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I just got a bunch of 2 oz bottles and lids from Nature's Garden.  You can get them in 10 pks pretty inexpensively.   Their shipping is generally pretty fair as well.   I purchased a gallon from Catalina of their sanitizer and am packaging it to give to family and friends who cannot access it since the shelves are empty. 

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Usually packaging from WSP is easy.  NG as noted above is pretty reliable too. 
SKS bottle, specialty bottle have various sizes. 

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If you do blend commercial aloe gel which has carbomer in it already, it holds only so much alcohol before turning into watery mess.

You  MUST blend not shake, to get the gel and alcohol to be cohesive. It works very well, but keep in mind you are blending alcohol 😳

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Helpful Post From the Unicorn Chemist:

 

https://www.facebook.com/chemist1994/posts/3047045265345968?__tn__=K-R


“Hand Sanitizer and the chemist... I'm tired and obviously those in back aren't getting it.

This chemist is annoyed and perplexed at the crazy homemade hand sanitizer formulations circulating the globe like a dangerous wildfire. I have been in the business of new product development for over 20 years, and one thing I wish is that people would stop circulating or sending me DIY hand sanitizer formulations to “check over”. Not one of them has passed my basic standard of requirement.

Here are some basics required to make an effective sanitizer:
1) Improved contact time for alcohol to work and ideal concentration for mitigation.
a. Alcohol requires contact time, depending on the microbe minimum required contact time of 1 minute may need to be achieved. We know that even simple microbes require time to get the alcohol inside to denature the protein within studies show 20 seconds when blended with other known antimicrobial agents like Benzalkonium Chloride (notice I did not say tea tree essential oil). 
b. Ethyl Alcohol is generally preferred and 60-90% is generally considered safe and effective (notice, I did not say 100%). When you start to get over 95% alcohol content studies show that microbes can limit the ability of the alcohol to denature the protein within. I really don’t care why, I’m a chemist and that is biology.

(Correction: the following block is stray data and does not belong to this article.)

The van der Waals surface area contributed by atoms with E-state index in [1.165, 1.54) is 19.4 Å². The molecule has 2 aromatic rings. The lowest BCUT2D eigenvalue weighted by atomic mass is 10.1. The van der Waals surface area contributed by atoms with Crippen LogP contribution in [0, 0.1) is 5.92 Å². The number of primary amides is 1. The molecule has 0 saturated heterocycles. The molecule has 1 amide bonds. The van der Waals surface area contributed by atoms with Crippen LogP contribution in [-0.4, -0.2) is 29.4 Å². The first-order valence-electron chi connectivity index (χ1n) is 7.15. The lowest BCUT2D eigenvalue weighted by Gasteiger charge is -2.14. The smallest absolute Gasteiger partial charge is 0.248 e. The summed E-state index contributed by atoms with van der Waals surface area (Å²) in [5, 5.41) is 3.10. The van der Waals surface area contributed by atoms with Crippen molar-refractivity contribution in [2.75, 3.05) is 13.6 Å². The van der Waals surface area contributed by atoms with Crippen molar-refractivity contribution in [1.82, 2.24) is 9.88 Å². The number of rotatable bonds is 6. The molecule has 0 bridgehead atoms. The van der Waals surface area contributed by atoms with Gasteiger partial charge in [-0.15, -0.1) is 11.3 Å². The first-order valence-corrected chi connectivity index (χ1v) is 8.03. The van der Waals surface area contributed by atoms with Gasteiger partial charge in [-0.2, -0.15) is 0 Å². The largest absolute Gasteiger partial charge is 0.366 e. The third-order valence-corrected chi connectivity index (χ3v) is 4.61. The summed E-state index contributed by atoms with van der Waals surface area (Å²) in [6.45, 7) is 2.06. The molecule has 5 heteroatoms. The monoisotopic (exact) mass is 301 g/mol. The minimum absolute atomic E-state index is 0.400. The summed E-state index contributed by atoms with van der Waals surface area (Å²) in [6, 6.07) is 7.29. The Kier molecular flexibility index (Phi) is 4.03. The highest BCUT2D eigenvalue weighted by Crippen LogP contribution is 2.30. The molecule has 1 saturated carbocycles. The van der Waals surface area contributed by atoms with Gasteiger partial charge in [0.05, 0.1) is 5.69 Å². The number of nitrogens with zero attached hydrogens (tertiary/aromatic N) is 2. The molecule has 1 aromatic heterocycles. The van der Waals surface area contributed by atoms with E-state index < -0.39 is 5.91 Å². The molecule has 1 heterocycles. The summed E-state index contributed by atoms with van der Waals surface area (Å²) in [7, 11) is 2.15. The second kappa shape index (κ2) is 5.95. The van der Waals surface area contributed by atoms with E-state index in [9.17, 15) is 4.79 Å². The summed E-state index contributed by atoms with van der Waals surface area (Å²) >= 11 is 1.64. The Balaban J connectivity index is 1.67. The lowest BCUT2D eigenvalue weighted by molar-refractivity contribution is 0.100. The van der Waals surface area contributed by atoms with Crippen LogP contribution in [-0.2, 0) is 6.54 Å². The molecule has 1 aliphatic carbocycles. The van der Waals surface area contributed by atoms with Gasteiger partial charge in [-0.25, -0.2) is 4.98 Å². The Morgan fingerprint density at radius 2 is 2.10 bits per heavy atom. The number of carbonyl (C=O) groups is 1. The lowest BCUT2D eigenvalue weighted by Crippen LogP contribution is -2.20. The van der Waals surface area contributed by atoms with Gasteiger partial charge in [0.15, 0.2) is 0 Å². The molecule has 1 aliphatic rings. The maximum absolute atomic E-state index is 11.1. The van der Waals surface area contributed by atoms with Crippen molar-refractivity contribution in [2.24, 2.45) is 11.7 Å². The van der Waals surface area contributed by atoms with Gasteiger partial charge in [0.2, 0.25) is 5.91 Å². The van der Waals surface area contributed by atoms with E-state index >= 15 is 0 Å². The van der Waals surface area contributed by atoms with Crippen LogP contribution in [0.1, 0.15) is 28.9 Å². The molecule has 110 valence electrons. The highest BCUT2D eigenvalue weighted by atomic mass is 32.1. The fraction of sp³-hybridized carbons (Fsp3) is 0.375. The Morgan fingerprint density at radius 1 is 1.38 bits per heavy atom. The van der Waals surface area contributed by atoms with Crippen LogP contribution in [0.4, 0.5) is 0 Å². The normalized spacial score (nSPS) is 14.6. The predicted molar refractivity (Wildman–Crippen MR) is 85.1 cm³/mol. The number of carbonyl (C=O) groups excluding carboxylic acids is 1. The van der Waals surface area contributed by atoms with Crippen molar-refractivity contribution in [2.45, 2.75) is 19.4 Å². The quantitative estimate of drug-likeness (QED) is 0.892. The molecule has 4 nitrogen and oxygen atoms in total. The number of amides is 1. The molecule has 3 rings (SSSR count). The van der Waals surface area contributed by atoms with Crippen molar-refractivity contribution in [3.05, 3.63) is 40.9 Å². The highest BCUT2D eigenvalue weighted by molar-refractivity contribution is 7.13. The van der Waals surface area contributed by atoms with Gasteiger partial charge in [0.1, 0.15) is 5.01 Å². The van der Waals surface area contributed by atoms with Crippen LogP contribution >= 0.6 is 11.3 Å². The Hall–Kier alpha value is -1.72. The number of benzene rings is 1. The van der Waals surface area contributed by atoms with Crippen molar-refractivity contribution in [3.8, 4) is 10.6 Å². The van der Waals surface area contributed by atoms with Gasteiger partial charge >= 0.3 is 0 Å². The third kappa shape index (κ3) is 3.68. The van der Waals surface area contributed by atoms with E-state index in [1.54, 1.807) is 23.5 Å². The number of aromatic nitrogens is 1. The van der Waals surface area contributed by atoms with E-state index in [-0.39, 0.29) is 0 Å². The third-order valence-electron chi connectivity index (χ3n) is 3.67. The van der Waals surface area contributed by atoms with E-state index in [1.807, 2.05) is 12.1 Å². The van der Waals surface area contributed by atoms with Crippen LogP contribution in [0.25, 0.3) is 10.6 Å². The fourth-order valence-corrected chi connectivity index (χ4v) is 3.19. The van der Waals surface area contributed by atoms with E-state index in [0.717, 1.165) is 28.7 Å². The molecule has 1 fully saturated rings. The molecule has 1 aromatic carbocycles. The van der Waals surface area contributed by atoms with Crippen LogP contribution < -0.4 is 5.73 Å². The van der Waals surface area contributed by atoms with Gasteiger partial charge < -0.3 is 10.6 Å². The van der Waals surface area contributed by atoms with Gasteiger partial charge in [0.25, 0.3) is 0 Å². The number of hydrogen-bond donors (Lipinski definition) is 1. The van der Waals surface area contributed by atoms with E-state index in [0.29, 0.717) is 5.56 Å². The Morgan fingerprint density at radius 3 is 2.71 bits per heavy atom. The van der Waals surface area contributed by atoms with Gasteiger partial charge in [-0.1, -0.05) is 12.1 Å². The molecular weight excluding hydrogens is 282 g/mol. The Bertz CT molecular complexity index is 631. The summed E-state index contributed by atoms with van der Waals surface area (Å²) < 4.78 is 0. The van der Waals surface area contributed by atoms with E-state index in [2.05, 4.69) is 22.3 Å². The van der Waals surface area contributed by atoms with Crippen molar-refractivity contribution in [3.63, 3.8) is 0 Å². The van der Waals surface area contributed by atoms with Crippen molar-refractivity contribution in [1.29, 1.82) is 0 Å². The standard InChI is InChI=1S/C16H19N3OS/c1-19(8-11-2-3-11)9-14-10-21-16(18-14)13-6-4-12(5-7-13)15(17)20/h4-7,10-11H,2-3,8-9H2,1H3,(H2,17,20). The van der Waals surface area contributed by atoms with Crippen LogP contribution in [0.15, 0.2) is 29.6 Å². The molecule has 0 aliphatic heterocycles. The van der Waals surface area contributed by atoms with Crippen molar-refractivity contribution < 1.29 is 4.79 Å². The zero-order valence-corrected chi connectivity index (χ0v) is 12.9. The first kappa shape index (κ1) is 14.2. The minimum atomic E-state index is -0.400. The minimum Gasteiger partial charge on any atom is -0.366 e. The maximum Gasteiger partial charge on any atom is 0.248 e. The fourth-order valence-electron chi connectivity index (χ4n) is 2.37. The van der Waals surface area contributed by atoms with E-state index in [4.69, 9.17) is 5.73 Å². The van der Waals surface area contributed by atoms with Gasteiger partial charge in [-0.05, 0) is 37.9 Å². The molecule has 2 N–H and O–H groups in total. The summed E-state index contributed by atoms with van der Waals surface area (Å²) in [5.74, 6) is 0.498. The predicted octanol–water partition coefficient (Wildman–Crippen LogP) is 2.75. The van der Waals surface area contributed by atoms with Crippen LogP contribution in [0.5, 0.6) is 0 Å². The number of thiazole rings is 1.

2) Do not burden the sanitizer with ingredients that add a burden. 
a. Ingredients like Aloe and homemade plant extracts add a microbial burden. If you have amazing proof it doesn't forward it to me. 
b. Finished products like Aloe Gel that are not properly handled potentially add a microbial burden.
3) Do not make unsubstantiated claims
a. Statements that have not be substantiated with testing such as “kill COVID 19” need to be tested. 
b. Hand Sanitizer in the US is a drug and requires a Drug Facts Box. These products need to be tested for identity and content. 
4) Don’t burn the babies. This is the number one rule of formulations, and I am dead serious about this. Do not, I repeat do not burn the babies. 
a. Essential oils in uncontrolled % risk harmful skin interactions
b. Essential oils in combination with materials that they do not readily mix with such as alcohol and water create a non-homogeneous solution that can again cause harmful skin interactions. 
c. Repeated use of ingredients like alcohol dry out the skins’ acid barrier which in turn causes irritation that can actually increase the risk of microbial fiesta (this is my favorite description of infection).

So how does a REAL chemist formulate hand sanitizer? 
We use polymers to help increase contact time and help reduce trans epidermal water loss (TEWL). These polymers are largely synthetic (carbomers, vinyl acrylates, etc.). But you are wanting them to be sustainably sourced natural agents? Sorry, they aren’t. We have tried Guar, and Xanthan but they just don’t go pass the rigors of testing like the synthetic polymers do. 

I’ve read some DIY blogs saying these polymers are emulsifiers- no they are not. They are rheology modifiers. They have these amazing traits that thicken and create what we call rheology. Yes, they make things thicker but its more complicated than that. 

In addition to thickening, some of them can lay down a microfilm and improve contact time of the disinfectant used as well as reduce the subjects TEWL. 

In order for these polymers to work, first we hydrate them and then neutralize them. Most people don’t have the materials at home to mix a polymer for extended periods of time and then use a pH meter to optimize the effect. Yes, there are some rapid polymers (I personally like one by 3V Sigma called Rapid EZ), but most DIYer’s don’t have access to these.